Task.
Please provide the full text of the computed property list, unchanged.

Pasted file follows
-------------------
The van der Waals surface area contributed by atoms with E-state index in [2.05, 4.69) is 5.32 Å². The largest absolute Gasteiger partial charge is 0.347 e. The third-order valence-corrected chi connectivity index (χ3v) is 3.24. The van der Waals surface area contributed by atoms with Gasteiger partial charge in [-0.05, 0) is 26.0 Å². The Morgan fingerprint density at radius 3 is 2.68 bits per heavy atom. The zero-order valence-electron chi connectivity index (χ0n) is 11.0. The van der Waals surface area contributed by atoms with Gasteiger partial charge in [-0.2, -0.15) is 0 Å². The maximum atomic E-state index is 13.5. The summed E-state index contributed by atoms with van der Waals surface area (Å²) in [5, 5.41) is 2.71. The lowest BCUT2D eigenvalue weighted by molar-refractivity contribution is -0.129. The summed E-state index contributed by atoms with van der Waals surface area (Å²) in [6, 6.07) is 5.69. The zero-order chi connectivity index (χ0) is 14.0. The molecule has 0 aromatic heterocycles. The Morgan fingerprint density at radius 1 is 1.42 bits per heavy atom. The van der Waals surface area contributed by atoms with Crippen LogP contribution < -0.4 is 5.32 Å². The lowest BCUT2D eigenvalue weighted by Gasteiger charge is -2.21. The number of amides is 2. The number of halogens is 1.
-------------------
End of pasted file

The van der Waals surface area contributed by atoms with E-state index in [2.05, 4.69) is 5.32 Å². The largest absolute Gasteiger partial charge is 0.347 e. The third-order valence-corrected chi connectivity index (χ3v) is 3.24. The van der Waals surface area contributed by atoms with Gasteiger partial charge in [-0.05, 0) is 26.0 Å². The Morgan fingerprint density at radius 3 is 2.68 bits per heavy atom. The zero-order valence-electron chi connectivity index (χ0n) is 11.0. The van der Waals surface area contributed by atoms with Gasteiger partial charge in [-0.2, -0.15) is 0 Å². The maximum atomic E-state index is 13.5. The summed E-state index contributed by atoms with van der Waals surface area (Å²) in [5, 5.41) is 2.71. The lowest BCUT2D eigenvalue weighted by molar-refractivity contribution is -0.129. The summed E-state index contributed by atoms with van der Waals surface area (Å²) in [6, 6.07) is 5.69. The zero-order chi connectivity index (χ0) is 14.0. The molecule has 0 aromatic heterocycles. The Morgan fingerprint density at radius 1 is 1.42 bits per heavy atom. The van der Waals surface area contributed by atoms with Crippen LogP contribution < -0.4 is 5.32 Å². The lowest BCUT2D eigenvalue weighted by Gasteiger charge is -2.21. The number of amides is 2. The number of halogens is 1.